I was brought up on my mother's shoulder of local lamb on a Sunday. I used to chop the fresh mint from the garden for the sauce and scrape the Jerseys. A treat before lunch was one or two of these smothered in local melted butter. I've never forgotten these experiences - they got me into cooking.
The rise of international travel over the past four decades opened up many gastronomic horizons and identities. Close to home, France, Italy and Spain have worked hard to promote their own cuisines as part of their tourism efforts. In the main they've done it well, traditionally using best local ingredients available.
But for too long we've allowed great British ingredients to take second place to anonymity and imports while we seem to export the best of what we grow and produce. Is this because our best ingredients are appreciated more elsewhere than in our own country?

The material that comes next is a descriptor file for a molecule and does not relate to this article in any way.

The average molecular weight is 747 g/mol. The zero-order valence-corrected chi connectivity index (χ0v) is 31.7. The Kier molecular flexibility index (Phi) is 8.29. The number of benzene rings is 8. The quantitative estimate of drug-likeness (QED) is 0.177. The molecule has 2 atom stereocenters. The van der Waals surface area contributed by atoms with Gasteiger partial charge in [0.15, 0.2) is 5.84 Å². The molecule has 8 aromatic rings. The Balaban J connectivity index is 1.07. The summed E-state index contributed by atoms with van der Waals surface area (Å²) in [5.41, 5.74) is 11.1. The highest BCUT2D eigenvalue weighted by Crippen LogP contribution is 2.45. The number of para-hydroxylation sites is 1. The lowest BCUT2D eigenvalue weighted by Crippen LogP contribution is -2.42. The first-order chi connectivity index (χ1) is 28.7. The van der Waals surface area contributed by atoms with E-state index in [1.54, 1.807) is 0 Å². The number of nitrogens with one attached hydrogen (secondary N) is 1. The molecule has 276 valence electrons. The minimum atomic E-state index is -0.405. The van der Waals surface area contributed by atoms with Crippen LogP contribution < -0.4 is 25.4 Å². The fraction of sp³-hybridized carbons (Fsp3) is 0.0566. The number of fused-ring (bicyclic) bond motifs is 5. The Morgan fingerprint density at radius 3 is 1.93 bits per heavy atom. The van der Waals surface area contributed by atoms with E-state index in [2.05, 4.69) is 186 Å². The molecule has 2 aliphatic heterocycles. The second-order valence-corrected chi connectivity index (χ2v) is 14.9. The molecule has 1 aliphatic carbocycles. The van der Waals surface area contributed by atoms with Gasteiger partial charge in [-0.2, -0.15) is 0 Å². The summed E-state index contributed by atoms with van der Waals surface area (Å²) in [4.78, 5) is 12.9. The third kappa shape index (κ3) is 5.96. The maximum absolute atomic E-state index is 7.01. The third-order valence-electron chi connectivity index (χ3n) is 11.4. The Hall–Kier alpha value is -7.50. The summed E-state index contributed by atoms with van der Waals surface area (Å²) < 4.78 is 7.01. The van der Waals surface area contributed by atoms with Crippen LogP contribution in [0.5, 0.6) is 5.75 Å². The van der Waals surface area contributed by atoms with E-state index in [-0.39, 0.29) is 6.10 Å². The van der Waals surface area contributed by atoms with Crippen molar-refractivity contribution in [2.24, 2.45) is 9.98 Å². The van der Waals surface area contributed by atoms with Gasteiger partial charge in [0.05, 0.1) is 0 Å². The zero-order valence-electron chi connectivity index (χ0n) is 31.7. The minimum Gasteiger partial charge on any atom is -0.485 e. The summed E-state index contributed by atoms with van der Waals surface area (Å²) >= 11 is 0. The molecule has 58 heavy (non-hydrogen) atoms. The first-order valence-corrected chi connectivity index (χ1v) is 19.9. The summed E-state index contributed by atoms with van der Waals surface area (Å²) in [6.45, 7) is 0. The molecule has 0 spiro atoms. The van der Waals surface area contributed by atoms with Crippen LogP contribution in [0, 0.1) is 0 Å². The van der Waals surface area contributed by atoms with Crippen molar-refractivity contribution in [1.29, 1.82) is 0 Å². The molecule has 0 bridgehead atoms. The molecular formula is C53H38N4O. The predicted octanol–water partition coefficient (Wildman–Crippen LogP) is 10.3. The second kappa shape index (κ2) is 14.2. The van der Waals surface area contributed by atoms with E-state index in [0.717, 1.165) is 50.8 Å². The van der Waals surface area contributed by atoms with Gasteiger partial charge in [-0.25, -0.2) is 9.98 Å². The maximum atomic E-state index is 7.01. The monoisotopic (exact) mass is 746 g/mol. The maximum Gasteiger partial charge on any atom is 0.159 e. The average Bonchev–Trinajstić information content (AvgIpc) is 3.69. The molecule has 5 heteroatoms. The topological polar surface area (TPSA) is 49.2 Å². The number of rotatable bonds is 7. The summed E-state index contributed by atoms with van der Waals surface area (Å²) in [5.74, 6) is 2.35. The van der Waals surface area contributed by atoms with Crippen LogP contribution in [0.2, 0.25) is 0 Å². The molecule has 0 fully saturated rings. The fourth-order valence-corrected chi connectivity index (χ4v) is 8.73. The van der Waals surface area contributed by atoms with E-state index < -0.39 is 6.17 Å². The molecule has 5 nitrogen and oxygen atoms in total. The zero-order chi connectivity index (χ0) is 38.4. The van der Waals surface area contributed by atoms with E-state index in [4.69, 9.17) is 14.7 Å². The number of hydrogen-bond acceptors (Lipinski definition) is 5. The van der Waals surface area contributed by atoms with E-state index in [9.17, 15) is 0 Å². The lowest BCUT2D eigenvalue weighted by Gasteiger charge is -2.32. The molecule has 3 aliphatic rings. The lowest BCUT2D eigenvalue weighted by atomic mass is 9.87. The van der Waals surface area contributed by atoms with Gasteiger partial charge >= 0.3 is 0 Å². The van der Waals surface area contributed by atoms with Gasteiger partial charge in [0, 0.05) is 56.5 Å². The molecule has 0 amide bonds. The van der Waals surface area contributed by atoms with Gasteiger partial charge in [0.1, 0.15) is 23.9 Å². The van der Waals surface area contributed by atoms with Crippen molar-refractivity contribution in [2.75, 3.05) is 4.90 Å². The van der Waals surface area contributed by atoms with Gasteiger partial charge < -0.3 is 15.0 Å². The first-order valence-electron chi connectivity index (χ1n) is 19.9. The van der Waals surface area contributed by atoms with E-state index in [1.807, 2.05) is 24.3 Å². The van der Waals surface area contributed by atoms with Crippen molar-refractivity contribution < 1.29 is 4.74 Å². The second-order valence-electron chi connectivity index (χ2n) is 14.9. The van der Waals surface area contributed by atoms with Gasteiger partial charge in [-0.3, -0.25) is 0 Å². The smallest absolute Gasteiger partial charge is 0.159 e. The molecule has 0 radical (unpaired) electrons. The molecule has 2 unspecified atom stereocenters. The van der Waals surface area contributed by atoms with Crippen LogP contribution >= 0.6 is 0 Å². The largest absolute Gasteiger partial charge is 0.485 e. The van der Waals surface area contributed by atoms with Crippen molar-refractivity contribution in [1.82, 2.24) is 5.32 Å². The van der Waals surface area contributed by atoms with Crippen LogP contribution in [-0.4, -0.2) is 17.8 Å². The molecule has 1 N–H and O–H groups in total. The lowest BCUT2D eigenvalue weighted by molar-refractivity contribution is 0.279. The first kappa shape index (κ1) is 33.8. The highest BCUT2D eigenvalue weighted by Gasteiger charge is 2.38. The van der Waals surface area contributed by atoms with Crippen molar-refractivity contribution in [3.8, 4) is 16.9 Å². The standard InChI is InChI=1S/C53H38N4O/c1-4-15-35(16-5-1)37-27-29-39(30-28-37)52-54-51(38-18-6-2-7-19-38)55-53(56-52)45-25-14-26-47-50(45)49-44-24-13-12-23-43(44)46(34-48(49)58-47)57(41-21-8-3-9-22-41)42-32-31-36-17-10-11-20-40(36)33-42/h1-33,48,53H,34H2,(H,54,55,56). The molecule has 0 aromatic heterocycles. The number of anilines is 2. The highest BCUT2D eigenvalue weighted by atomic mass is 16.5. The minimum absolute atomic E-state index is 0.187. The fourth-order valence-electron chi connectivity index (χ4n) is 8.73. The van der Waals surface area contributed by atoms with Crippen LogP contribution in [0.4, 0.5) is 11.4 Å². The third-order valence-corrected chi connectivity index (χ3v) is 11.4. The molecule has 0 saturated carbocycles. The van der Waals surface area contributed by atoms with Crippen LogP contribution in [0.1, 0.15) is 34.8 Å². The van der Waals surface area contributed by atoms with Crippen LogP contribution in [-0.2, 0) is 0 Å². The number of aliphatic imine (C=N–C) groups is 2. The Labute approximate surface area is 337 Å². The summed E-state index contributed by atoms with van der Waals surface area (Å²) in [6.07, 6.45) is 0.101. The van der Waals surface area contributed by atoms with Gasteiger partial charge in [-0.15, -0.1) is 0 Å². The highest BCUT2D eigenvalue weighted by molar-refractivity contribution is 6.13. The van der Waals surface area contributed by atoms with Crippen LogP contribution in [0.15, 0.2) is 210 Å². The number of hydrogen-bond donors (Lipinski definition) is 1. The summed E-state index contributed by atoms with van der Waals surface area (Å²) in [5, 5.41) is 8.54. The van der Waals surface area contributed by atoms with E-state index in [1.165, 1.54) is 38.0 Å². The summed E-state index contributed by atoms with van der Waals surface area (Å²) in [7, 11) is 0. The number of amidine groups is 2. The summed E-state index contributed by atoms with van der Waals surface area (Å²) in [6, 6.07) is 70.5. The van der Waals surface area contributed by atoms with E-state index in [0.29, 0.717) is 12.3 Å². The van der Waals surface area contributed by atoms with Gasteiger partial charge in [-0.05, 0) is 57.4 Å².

It's time we took account of what we do best and how this great British island became great and influential, before it's too late. In his book, British Regional Food, Mark Hix identifies dozens of fantastic recipes that can only be British, from stargazy pie in the South-west to Lancashire hotpot and Yorkshire pudding in the North.
This takes no account of other gastronomic joys, including laver bread and fish from Wales and great game and venison from Scotland. All this is supported with the best cheeses in the world and fruits and vegetables to match. But are they so great now? Much of the food on offer has become bland and tasteless.
As the cost of our food rises, let's use this to put it back on the local agenda. Not only can we support our farmers when they desperately need us, but we can contribute to the environment with fewer food miles.
We can restore our British food culture through education. Let's support the Academy's Chefs Adopt a School, which teaches children about where food comes from. Let's get it on the primary curriculum. It's up to everyone to do their bit.
Pan-fried mullet with mussels: returning to traditional British dishes will help to revitalise both regional and national culture and make a positive contribution to the environment by reducing food miles